By Gregory Moore
They’re young, rich, sometimes think they are privileged beyond all reproach. Yet they are probably the worst money managers on the planet and when a labor lockout like the two supposed ones coming for the NBA and NFL, they act like the grasshopper and not the squirrel.
Who am I talking about?
Professional athletes of course.
This issue isn’t something new in print but it seems to catch everyone off guard because of the perception that these guys understand what they have in front of them.
In reality that is so far from the truth.
Rarely is there an individual who is clocking seven or eight figures by the time he is 25 years old that understands that his maximum earning potential in THIS career is short and that he needs to bank almost 70% of his annual salary.
Think about what I just said.
Professional athletes should be banking 70% of their salaries if they are in the seven to eight figure range for a few years. That means that for $1,000,000 a player is getting in salary, $700,000 should be in the form of a nest egg or some sort of investment for long-term gain.
That’s equivalent to you and I taking 7% of our salaries and saving them. If you make 70,000 a year gross, that means that you should be saving about $4,900 a year somewhere.
Granted we all have to pay state and/or federal income tax and yes professional athletes have these ridiculous salary taxes they pay in various cities because those municipalities are too damn lazy to generate their own internal revenue streams from an already overtaxed public in their jurisdiction but one would have to think that these guys have it easier as far as saving money than we do.
Evidently not if the NFLPA is advising players to save HALF of their salaries from next season to make sure they can have a decent lifestyle in case of a lockout.
Seriously is that what it takes? A lockout to get young men to save?
Now there is nothing wrong with players going to a money management course like the one NFL players have been attending over the years.
As Deion Branch put it best in an interview, “Everything they’re saying relates to what we’re doing in our lives as athletes,” Branch said in a telephone interview with The Associated Press. “Guys trying to take advantage of us by taking our money, guys making bad investments, everything. They hit everything that goes on in a professional player’s life.”
For Branch and his peers, making good investments, sound financial decisions and being able to perpetuate their earnings into something more should be the goal of every professional athlete but that is not always the case.
How do you know when a guy like Branch has grasped what he has early in his career?
You simply look at how he acts and lives.
Think about it for a moment and see if you don’t agree with this hypothesis
If you won the Mega Million lottery today, which is sitting at $139 million, what’s the first question you answer?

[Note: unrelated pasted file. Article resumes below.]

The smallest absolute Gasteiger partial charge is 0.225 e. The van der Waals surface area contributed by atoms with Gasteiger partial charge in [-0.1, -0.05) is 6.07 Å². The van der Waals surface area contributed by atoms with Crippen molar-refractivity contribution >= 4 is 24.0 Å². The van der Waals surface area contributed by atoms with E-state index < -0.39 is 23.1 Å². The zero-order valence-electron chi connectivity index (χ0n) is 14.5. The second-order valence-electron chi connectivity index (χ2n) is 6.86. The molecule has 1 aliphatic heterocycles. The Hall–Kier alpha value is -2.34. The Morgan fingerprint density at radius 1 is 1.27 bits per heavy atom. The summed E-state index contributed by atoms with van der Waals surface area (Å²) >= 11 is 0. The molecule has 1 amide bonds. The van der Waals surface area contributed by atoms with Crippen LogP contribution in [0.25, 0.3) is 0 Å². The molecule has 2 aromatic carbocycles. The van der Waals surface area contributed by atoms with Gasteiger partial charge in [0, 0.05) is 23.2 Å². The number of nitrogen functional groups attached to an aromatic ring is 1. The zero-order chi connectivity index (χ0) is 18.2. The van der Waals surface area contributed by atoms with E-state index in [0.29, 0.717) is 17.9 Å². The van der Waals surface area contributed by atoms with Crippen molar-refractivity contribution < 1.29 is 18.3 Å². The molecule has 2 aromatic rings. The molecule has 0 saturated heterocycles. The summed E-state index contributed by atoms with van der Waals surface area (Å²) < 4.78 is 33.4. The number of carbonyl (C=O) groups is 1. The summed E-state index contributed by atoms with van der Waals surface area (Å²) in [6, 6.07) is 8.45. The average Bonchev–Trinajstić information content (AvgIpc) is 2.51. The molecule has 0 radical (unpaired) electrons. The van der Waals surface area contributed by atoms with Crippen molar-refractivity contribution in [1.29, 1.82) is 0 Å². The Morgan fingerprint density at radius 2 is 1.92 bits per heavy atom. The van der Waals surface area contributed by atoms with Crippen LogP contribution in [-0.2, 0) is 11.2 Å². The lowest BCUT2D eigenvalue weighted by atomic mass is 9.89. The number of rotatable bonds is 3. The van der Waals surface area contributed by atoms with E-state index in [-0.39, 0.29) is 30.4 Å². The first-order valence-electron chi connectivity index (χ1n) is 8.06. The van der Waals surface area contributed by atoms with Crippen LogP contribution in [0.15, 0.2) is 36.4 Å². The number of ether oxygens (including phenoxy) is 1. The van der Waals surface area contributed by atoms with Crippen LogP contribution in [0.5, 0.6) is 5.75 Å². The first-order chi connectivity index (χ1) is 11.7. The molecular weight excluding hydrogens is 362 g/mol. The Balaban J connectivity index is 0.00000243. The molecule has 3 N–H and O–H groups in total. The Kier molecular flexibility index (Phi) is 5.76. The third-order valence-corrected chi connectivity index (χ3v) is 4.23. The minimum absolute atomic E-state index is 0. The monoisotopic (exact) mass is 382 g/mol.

“Sir/madam, how do you want your payment, lump sum or annuity?”
If your answer is I’ll take the lump sum, then that means you will be getting $40.5M up front; not the $67.5M (yes, Uncle Sam is going to take his 40% cut so you might as well give it to him now).
But what if you said you’d take the annuity payments over twenty-five yearly installments?
Could you live off of an annual income of $5.56M a year before taxes, or roughly $3.336M after taxes?
Now if you are thinking, “I’ll take the annuity payments,” you may be on the right course of understanding how to perpetuate what you have each year. Even if you socked away just $1.4M of it a year in savings, you still have almost $2 million to live off of?
Either way, the most serious question that you should ask yourself in this hypothetical is, can you live a modest means and put away the majority of your yearly windfall?
That’s the same question that should be asked of these pro athletes and they really should be asking themselves that question.
As independent contractors, they have to be the ultimate accountant of their finances.
Not their agents. Not their financial advisors. Not even their trusted family members.
Each and every single one of these young men who are clocking in these phat paychecks need to have a serious talk with their inner selves BEFORE a lockout situation arises.
“Do I really need to buy a $300k car when maybe a $50k will do?”
“Should I go out and blow all my money on a $2.5 million dollar home, worry about property taxes and upkeep expenses or should I just plunk down maybe 50% on a $400k house or condominium for a few years?”
“Do I really need the bling or can I get by with modest pieces like a Movado watch and maybe a nice chain that isn’t gaudy but classy?”
If these young men who become instant millionaires early in life are not having these types of conversations with their inner selves and with each other, then going to a money management course at Yale, Harvard or Big Momma’s house around the way will not help them save for that rainy day.
Yet those that do, those who have gotten the lesson very early and who live modest lifestyles despite the untold financial riches they have, those are the ones who will survive not only a labor lockout from their employer/league, but also be the individuals who will succeed in business and in any economy.
It’s never too late to learn to become a good money manager but it’s a bad decision to wait until something perilous may happen where it affects your livelihood in a short time span.
If you don’t believe me, just ask any of those grasshoppers from when the winter started.
That is if you can find any of them right now.